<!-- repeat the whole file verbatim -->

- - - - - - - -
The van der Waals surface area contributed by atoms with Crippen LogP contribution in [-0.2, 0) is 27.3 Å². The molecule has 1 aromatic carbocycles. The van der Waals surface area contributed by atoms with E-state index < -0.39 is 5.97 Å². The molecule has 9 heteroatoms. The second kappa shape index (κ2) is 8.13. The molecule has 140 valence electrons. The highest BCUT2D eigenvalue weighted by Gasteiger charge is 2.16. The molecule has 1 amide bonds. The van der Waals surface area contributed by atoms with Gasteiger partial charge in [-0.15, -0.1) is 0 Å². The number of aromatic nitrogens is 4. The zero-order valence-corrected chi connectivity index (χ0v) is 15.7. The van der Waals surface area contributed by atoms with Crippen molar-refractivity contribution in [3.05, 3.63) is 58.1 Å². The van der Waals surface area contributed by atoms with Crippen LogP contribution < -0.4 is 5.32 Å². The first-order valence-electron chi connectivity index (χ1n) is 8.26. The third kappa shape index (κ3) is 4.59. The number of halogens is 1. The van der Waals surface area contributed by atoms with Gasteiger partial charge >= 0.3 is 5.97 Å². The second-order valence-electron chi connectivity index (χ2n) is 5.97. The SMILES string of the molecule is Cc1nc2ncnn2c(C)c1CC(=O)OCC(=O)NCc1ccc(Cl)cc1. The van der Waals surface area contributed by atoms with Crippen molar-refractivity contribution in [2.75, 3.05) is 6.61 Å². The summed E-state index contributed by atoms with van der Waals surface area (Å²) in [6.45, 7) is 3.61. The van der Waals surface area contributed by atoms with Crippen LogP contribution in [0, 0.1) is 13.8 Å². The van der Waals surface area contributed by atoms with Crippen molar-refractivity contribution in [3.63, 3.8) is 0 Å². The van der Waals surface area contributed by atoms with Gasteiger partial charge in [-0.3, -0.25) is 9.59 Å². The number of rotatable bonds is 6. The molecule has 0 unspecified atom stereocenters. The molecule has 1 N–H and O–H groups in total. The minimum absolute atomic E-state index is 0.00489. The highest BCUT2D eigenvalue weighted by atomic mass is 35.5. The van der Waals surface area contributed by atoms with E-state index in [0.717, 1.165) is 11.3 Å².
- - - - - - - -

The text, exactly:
The van der Waals surface area contributed by atoms with Crippen LogP contribution in [-0.2, 0) is 27.3 Å². The molecule has 1 aromatic carbocycles. The van der Waals surface area contributed by atoms with E-state index < -0.39 is 5.97 Å². The molecule has 9 heteroatoms. The second kappa shape index (κ2) is 8.13. The molecule has 140 valence electrons. The highest BCUT2D eigenvalue weighted by Gasteiger charge is 2.16. The molecule has 1 amide bonds. The van der Waals surface area contributed by atoms with Gasteiger partial charge in [-0.15, -0.1) is 0 Å². The number of aromatic nitrogens is 4. The zero-order valence-corrected chi connectivity index (χ0v) is 15.7. The van der Waals surface area contributed by atoms with Crippen molar-refractivity contribution in [3.05, 3.63) is 58.1 Å². The van der Waals surface area contributed by atoms with Crippen LogP contribution < -0.4 is 5.32 Å². The first-order valence-electron chi connectivity index (χ1n) is 8.26. The third kappa shape index (κ3) is 4.59. The number of halogens is 1. The van der Waals surface area contributed by atoms with Gasteiger partial charge >= 0.3 is 5.97 Å². The second-order valence-electron chi connectivity index (χ2n) is 5.97. The SMILES string of the molecule is Cc1nc2ncnn2c(C)c1CC(=O)OCC(=O)NCc1ccc(Cl)cc1. The van der Waals surface area contributed by atoms with Crippen molar-refractivity contribution in [2.75, 3.05) is 6.61 Å². The summed E-state index contributed by atoms with van der Waals surface area (Å²) in [6.45, 7) is 3.61. The van der Waals surface area contributed by atoms with Crippen LogP contribution in [0, 0.1) is 13.8 Å². The van der Waals surface area contributed by atoms with Crippen molar-refractivity contribution in [3.63, 3.8) is 0 Å². The van der Waals surface area contributed by atoms with Gasteiger partial charge in [-0.3, -0.25) is 9.59 Å². The number of rotatable bonds is 6. The molecule has 0 unspecified atom stereocenters. The molecule has 1 N–H and O–H groups in total. The minimum absolute atomic E-state index is 0.00489. The highest BCUT2D eigenvalue weighted by atomic mass is 35.5. The van der Waals surface area contributed by atoms with E-state index in [0.717, 1.165) is 11.3 Å².